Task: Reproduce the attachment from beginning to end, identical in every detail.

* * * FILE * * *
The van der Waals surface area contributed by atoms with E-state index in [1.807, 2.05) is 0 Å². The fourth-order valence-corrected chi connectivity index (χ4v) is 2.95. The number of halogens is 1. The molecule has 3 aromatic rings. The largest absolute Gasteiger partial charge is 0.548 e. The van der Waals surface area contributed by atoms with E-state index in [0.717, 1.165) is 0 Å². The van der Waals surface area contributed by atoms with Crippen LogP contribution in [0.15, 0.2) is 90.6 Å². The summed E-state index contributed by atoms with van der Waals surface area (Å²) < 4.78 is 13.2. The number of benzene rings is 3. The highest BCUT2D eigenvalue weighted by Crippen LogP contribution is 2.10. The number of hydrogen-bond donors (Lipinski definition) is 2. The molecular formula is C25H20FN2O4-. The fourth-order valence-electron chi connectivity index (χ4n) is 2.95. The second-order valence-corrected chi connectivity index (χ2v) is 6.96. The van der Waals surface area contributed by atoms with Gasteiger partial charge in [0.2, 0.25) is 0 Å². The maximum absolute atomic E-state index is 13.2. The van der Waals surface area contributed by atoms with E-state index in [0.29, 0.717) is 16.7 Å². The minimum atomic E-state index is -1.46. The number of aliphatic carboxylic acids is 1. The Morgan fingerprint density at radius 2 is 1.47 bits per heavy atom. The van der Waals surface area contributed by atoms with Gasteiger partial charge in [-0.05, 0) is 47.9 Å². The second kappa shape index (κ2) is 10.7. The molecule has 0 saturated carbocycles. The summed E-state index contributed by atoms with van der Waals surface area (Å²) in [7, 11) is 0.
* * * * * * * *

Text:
The van der Waals surface area contributed by atoms with E-state index in [1.807, 2.05) is 0 Å². The fourth-order valence-corrected chi connectivity index (χ4v) is 2.95. The number of halogens is 1. The molecule has 3 aromatic rings. The largest absolute Gasteiger partial charge is 0.548 e. The van der Waals surface area contributed by atoms with E-state index in [0.717, 1.165) is 0 Å². The van der Waals surface area contributed by atoms with Crippen LogP contribution in [0.15, 0.2) is 90.6 Å². The summed E-state index contributed by atoms with van der Waals surface area (Å²) < 4.78 is 13.2. The number of benzene rings is 3. The highest BCUT2D eigenvalue weighted by Crippen LogP contribution is 2.10. The number of hydrogen-bond donors (Lipinski definition) is 2. The molecular formula is C25H20FN2O4-. The fourth-order valence-electron chi connectivity index (χ4n) is 2.95. The second-order valence-corrected chi connectivity index (χ2v) is 6.96. The van der Waals surface area contributed by atoms with Gasteiger partial charge in [0.2, 0.25) is 0 Å². The maximum absolute atomic E-state index is 13.2. The van der Waals surface area contributed by atoms with E-state index in [0.29, 0.717) is 16.7 Å². The minimum atomic E-state index is -1.46. The number of aliphatic carboxylic acids is 1. The Morgan fingerprint density at radius 2 is 1.47 bits per heavy atom. The van der Waals surface area contributed by atoms with Gasteiger partial charge in [-0.05, 0) is 47.9 Å². The second kappa shape index (κ2) is 10.7. The molecule has 0 saturated carbocycles. The summed E-state index contributed by atoms with van der Waals surface area (Å²) in [7, 11) is 0.